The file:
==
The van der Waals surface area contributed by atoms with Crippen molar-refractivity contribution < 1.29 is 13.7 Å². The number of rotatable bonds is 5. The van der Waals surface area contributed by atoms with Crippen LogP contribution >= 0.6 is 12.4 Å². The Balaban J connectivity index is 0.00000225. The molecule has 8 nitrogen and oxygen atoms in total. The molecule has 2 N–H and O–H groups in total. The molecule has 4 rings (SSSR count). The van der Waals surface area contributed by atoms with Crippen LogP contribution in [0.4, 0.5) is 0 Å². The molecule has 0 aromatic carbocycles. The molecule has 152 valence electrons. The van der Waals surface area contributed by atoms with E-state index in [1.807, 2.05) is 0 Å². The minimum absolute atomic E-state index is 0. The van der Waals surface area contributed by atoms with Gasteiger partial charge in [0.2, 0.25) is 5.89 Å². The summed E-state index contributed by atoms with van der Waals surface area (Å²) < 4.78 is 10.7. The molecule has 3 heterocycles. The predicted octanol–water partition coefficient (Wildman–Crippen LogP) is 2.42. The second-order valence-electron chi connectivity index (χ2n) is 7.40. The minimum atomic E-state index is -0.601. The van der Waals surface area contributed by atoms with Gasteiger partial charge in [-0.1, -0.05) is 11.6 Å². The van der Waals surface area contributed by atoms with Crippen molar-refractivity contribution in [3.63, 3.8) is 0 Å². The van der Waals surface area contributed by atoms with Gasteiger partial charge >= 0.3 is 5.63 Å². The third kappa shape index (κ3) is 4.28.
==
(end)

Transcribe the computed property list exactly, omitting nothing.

The van der Waals surface area contributed by atoms with Crippen molar-refractivity contribution < 1.29 is 13.7 Å². The number of rotatable bonds is 5. The van der Waals surface area contributed by atoms with Crippen LogP contribution >= 0.6 is 12.4 Å². The Balaban J connectivity index is 0.00000225. The molecule has 8 nitrogen and oxygen atoms in total. The molecule has 2 N–H and O–H groups in total. The molecule has 4 rings (SSSR count). The van der Waals surface area contributed by atoms with Crippen LogP contribution in [0.4, 0.5) is 0 Å². The molecule has 0 aromatic carbocycles. The molecule has 152 valence electrons. The van der Waals surface area contributed by atoms with E-state index in [1.807, 2.05) is 0 Å². The minimum absolute atomic E-state index is 0. The van der Waals surface area contributed by atoms with Gasteiger partial charge in [0.2, 0.25) is 5.89 Å². The summed E-state index contributed by atoms with van der Waals surface area (Å²) < 4.78 is 10.7. The molecule has 3 heterocycles. The predicted octanol–water partition coefficient (Wildman–Crippen LogP) is 2.42. The second-order valence-electron chi connectivity index (χ2n) is 7.40. The minimum atomic E-state index is -0.601. The van der Waals surface area contributed by atoms with Gasteiger partial charge in [-0.1, -0.05) is 11.6 Å². The van der Waals surface area contributed by atoms with Crippen molar-refractivity contribution in [3.63, 3.8) is 0 Å². The van der Waals surface area contributed by atoms with Gasteiger partial charge >= 0.3 is 5.63 Å². The third kappa shape index (κ3) is 4.28.